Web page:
An unknown number of reservists on Wednesday afternoon were slated to publicly sign a document outside the military’s headquarters announcing the suspension of their volunteer reserve duty, claiming that the government’s plans to overhaul the judiciary were turning the country into a “dictatorship.”
The announcement was the latest to send shockwaves through the Israel Defense Forces, which is struggling to stem a growing flood of reserves troops dropping out of volunteer duty to protest the overhaul.
In an announcement, the Brothers in Arms protest group — representing thousands of reservists — said they were responding to the government advancing legislation aimed at preventing courts from reviewing decisions by the government and ministers based on their “reasonableness.”
“We will not serve in a dictatorship… The bill to annul the reasonableness test that is planned to be voted on in the coming days tramples the values of the Declaration of Independence and runs counter to the spirit of the IDF, which brought us up, and on which the state was founded,” Brothers in Arms said.
Brothers in Arms said they had “a clear message” for Prime Minister Benjamin Netanyahu, Defense Minister Yoav Gallant, and IDF Chief of Staff Lt. Gen. Herzi Halevi: “You are breaking the contract with us. The heart hurts and the soul is suffering, but you left us with no choice. Just like throughout our years in the reserves, now too we will show up to defend the country with our souls and bodies.”
The reservists were set to gather at 5 p.m. at the Sarona Market shopping area in Tel Aviv, and march to the IDF headquarters’ Shaul Gate, near the Tel Aviv Museum of Art, where they were expected to sign the document at 6 p.m.
The government aims to pass a bill restricting use of the so-called “reasonableness” judicial test by the end of the month as it pushes ahead with its controversial plan to overhaul the judiciary.
In recent weeks, protests against the judicial overhaul have roiled the IDF, with reservists from dozens of units joining in threats to cease their voluntary service. According to a list published Sunday, nearly 4,000 reservists have signed letters threatening to not show up for voluntary duty in protest of the planned changes to the judiciary.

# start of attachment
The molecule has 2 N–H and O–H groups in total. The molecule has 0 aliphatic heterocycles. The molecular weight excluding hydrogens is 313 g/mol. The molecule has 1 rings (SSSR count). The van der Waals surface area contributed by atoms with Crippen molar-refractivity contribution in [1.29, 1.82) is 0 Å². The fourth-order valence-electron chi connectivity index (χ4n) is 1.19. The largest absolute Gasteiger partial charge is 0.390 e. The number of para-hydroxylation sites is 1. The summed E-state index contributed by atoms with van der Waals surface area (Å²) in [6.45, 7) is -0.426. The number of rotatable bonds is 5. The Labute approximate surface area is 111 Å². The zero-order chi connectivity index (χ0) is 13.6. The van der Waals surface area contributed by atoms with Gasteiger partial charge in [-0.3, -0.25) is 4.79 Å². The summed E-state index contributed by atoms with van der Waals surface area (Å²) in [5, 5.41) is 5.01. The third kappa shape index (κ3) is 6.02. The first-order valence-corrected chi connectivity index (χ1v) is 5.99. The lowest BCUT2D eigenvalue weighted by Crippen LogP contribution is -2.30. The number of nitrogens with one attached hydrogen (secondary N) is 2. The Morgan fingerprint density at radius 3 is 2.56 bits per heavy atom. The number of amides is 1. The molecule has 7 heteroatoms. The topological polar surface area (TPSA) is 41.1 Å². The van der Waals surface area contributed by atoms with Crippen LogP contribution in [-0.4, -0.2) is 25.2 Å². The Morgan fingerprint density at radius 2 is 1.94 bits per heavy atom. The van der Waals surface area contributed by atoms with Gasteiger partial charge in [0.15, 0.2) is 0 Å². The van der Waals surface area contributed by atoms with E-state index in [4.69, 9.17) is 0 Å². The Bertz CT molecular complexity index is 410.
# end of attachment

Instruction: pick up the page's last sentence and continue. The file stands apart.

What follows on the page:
On Tuesday night, more than 160 reservists filling key roles across the Israeli Air Force said they were suspending their voluntary reserve duty, effective immediately.
On Wednesday, some 300 reservists in the IDF Medical Corps and another two senior IAF officers announced similar moves.
Defense officials and politicians on both sides of the aisle have warned that the mass refusals could make Israel more vulnerable to outside threats.
On Tuesday, military chief Lt. Gen. Herzi Halevi said calls by reservists to refuse to serve in protest of the government’s plans to overhaul the judicial system cause harm to the IDF.
Halevi on Wednesday paid a visit to the IAF’s Tel Nof airbase to speak with commanders, following Tuesday’s letter by reservists.
הרמטכ״ל מבקר כעת בבסיס חיל האוויר תל נוף, מקיים שיח עם המפקדים, טס במסוק ״יסעור״ וצופה בתרגיל של יחידה 669 pic.twitter.com/p7LZs0IN7C
— צבא ההגנה לישראל (@idfonline) July 19, 2023
On Sunday, following an emergency meeting, Gallant and Halevi reportedly agreed to relay the concerns over the potential negative impact on military readiness to Netanyahu.
The Defense Ministry confirmed Wednesday that Gallant and Halevi met with Netanyahu this week amid the increasing threats by reservists, in order to brief the prime minister on the “security situation assessment and the competence of the IDF.” The ministry did not elaborate further on the meeting, or when it took place.
Unlike most reservists who are called up for duty with a formal order from the IDF, pilots and other special forces are expected to train and carry out missions more frequently and in a voluntary manner due to the nature of their positions.
The military has said that it would discipline or potentially dismiss active-duty soldiers who refuse to show up for duty when ordered to, but stressed that no action would be taken against reservists who only threaten not to show up.
It is unclear what measures would be taken against reservists who do not show up for voluntary duty.
The reservists — who are a key part of the army’s routine activities, including in top units — are warning in recent months they will not be able to serve in an undemocratic Israel, which some charge the country will become if the government’s overhaul plans are realized.
The calls to refuse to show up for reserve duty started earlier this year, as the judicial overhaul was first announced and as it advanced, growing in number even as they were condemned by senior politicians in both the opposition and the coalition. The threats again increased in recent weeks as the government resumed moving ahead in the Knesset with some elements of the plan, after largely pausing the legislation in March following pressure by reservists on Gallant.
Gallant in late March publicly warned that the rift over the overhaul was causing divides in the military that posed a tangible threat to Israeli security. In response to that warning, Netanyahu ordered Gallant’s firing, a move that sparked intensified national protests, in turn leading Netanyahu to temporarily suspend the legislation for three months and withdraw Gallant’s dismissal.